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may hold in this institution, in common with other property of the same description throughout the State. But this is a tax on the operation of the bank, and is consequently a tax on the operation of an instrument employed by the government of the Union to carry its powers into execution. Such a tax must be unconstitutional.”"
Here is a case where the power of the people comes in play, independent of the State authority, and the court justifies the power; and, in the course of their observations, they say the “sovereignty of a State extends to every thing which exists by its own authority, or is introduced by its permission.” If man was a thing, we might ask, does he exist by the authority of a State, or is he introduced into a State by its permission? We answer, no. Also it is not in the power of the States to prevent any person from coming within their borders: this power now lays alone in congress, and it is by permission of congress alone any one can take up their residence in this country; (though we trust this power of prevention will not be exercised;) and, consequently, the sovereignty over him for certain purposes remains alone in congress, according to the reasoning here adopted by the court.
The court comments justly, we think, on the word confidence. Since the late developements of the feeling of the South on the subject of slavery, what confidence, we may now ask, can be put in communities who have shown such a disposition to depart from all the established principles of our government, and declarations of our fathers, as is now manifested in the desire to continue slavery in our land. It is well, we trust, there is a power some where to put a check to this departure from our principles, and we trust, ere long, we shall be able to exercise it. Instead of preparing the slave for freedom, as it was understood they would do, they have constantly been drawing the chains closer, and, by legislative acts, endeavoring to render his case perfectly hopeless, thereby preventing the country from receiving that service from him which it might otherwise have done. The taking our capitol at Washington by the British soldiers might, it is said, have been prevented, had the colored population had their freedom ; for, instead of being a body of men on whom they could rely, they were, on the contrary, to be dreaded ; in fact, if our impression is right, many chose the British camp rather than the homes their masters had provided for them ; consequently we see not but the holding men in slavery is as much a tax on the operations of the government, as a tax would be on the operation of a bank, established by them. Is not the Florida war, also, a tax on the operation of our government, as also the removing the Cherokees; and yet both of them took their rise from the system of slavery ; the former, from the unwarrantable claiming children of Indian parentage, and the latter, because the slave had rather reside among savages than to receive what has been called the Christian treatment of the white man. And have we any assurances our
* Marshall on the Constitution, p. 187. r
country will not be constantly kept in broils of a similar description, and have we no right to prevent them by remoying the cause The doctrine here put forth by the court would, we think, justify it. -In the case of Cohens vs. the State of Virginia, they speak of the power of the court, and the powers of the United States, on this wise:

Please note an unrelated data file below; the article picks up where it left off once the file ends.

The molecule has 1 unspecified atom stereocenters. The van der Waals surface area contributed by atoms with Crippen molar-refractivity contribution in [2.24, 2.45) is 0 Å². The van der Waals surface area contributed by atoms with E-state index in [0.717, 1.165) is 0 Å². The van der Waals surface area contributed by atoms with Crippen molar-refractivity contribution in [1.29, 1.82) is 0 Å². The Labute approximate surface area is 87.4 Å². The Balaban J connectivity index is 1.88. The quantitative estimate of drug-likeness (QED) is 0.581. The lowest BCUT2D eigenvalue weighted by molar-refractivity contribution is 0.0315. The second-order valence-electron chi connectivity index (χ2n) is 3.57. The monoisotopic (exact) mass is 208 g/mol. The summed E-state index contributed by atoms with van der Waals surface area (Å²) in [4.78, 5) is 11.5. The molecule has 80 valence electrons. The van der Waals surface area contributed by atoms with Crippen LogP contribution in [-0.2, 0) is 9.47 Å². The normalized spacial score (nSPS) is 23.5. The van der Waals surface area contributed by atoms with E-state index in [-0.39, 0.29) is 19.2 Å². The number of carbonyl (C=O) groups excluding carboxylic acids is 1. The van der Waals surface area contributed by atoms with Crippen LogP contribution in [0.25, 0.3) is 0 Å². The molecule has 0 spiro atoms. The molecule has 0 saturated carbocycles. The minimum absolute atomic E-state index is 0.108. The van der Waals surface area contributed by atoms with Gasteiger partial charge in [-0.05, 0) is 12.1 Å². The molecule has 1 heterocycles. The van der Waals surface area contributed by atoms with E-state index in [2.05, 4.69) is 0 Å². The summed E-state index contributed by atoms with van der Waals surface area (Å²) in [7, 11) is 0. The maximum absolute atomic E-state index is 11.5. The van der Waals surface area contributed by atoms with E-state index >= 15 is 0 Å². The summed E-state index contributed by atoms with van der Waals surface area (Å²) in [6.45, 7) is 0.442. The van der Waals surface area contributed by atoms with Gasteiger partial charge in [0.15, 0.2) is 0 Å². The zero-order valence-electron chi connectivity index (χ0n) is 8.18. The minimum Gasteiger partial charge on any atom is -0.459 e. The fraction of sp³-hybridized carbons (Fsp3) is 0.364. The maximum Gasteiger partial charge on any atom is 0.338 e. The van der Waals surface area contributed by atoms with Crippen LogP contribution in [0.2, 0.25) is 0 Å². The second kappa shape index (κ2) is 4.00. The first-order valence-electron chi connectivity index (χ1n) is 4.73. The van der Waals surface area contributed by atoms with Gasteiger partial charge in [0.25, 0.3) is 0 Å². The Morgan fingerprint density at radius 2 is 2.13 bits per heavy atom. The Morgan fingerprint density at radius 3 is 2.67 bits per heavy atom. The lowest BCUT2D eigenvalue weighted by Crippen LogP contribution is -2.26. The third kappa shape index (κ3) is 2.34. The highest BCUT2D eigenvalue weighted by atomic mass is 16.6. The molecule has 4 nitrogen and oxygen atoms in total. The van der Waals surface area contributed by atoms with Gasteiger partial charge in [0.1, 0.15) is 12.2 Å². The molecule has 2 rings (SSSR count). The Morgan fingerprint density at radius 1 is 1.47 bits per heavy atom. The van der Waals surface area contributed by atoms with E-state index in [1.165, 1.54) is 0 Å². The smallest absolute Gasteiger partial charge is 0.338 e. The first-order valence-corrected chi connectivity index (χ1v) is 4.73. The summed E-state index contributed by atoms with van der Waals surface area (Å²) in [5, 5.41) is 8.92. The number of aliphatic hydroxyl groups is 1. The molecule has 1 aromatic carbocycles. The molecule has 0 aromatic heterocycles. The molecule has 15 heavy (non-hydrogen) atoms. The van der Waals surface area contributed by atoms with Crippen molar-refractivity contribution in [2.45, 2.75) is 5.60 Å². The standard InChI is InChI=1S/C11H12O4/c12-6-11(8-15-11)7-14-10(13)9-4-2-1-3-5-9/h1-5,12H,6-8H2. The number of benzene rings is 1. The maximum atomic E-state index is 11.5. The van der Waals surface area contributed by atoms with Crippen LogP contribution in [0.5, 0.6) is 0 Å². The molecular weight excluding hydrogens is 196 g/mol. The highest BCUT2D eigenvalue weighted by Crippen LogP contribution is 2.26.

“The use intended to be made of this exposition of the first part of the section, defining the extent of the judicial power, is not clearly understood. If the intention be merely to distinguish cases arising under the Constitution from those arising under a law, for the sake of precision in the application of this argument, these propositions will not be controverted. If it be to maintain a case arising under the Constitution, or a law, we think the construction too narrow. A case in law or equity consists of the right of the one party, as well as of the other, and may truly be said to arise under the Constitution, or a law of the United States, whenever its correct decision depends on the construction of either. Congress seems to have intended to give its own construction to this part of the Constitution in the twentyfifth section of the judiciary act; and we perceive no reason to depart from that construction. “The jurisdiction of the court, then, being extended by the letter of the Constitution to all cases arising under it, or under the laws of the United States, it follows that those who would withdraw any case of this description from that jurisdiction must sustain the exemption they claim on the spirit and true meaning of the Constitution, which spirit and true meaning must be so apparent as to overrule the words which its framers have employed.” “The American States, as well as the American people, have believed a closer and firmer union to be essential to their liberty and to their happiness. They have been taught by experience that this union cannot exist without a government for the whole, and they have been taught by the same experience that this government would be a mere shadow that must disappoint all their hopes, unless invested with large portions of that sovereignty which belongs to independent States. Under the influence of this opinion, and thus instructed by experience, the American people, in the convention of their respective States, adopted the present Constitution. “If it could be doubted whether from its nature it were not supreme in all cases where it is empowered to act, that doubt would be removed by the declaration that this Constitution, and the laws of the United States which shall be made in pursuance thereof, and all treaties made, or which shall be made, under the authority of the United States, shall be the supreme law of the land, and the judges in every State shall be bound thereby ; any thing in the Constitution or laws of any State to the contrary notwithstanding. “This is the authoritative language of the American people, and, if the gentleman please, of the American States. It marks, with lines too strong to be mistaken, the characteristic distinction between the government of the Union and those of the States. The general government, though limited as to its objects, is supreme with respect to those objects. This principle is a part of the Constitution; and if there be any who deny its necessity, none can deny its authority. “To this supreme government ample powers are confided ; and if it were possible to doubt the great purposes for which they were so confided, the people of the United States have declared that they are given ‘in order to form a more perfect union, establish justice, insure the domestic tranquillity, provide for the common defence, promote the general welfare, and secure the blessings of liberty to themselves and their posterity.” “With the ample powers confided to this supreme government, for these interesting purposes, are connected many express and important limitations on the sovereignty of the States, which are made for the same purposes. The powers of the Union, on the great subjects of war, peace, and commerce, and on many others, are in themselves limitations of the sovereignty of the States ; but, in addition to these, the sovereignty of the States is surrendered, in many instances, when the surrender can only operate for the benefit of the people, and when, perhaps, no other power is conferred on congress than a conservative power to maintain the principles established in the Constitution. The maintenance of these principles in their purity, is certainly among the great duties of the government. One of the instruments by which this duty may be peaceably performed is the judicial department. It is authorized to decide all cases, of every description, arising under the Constitution or laws of the United States. From this general grant of jurisdiction no exception is made to those cases in which a State may be a party. When we consider the situation of the government, of the Union, and of the States, in relation to each other, the nature of our Constitution, the subordination of the State governments to that Constitution, the great purpose for which jurisdiction over all cases arising under the Constitution and laws of the United States is confided to the judicial department, are we at liberty to insert in this general grant an exception of those cases in which a State may be a party 2 Will the spirit of the Constitution justify this attempt to control its words 2 We think it will not. We think a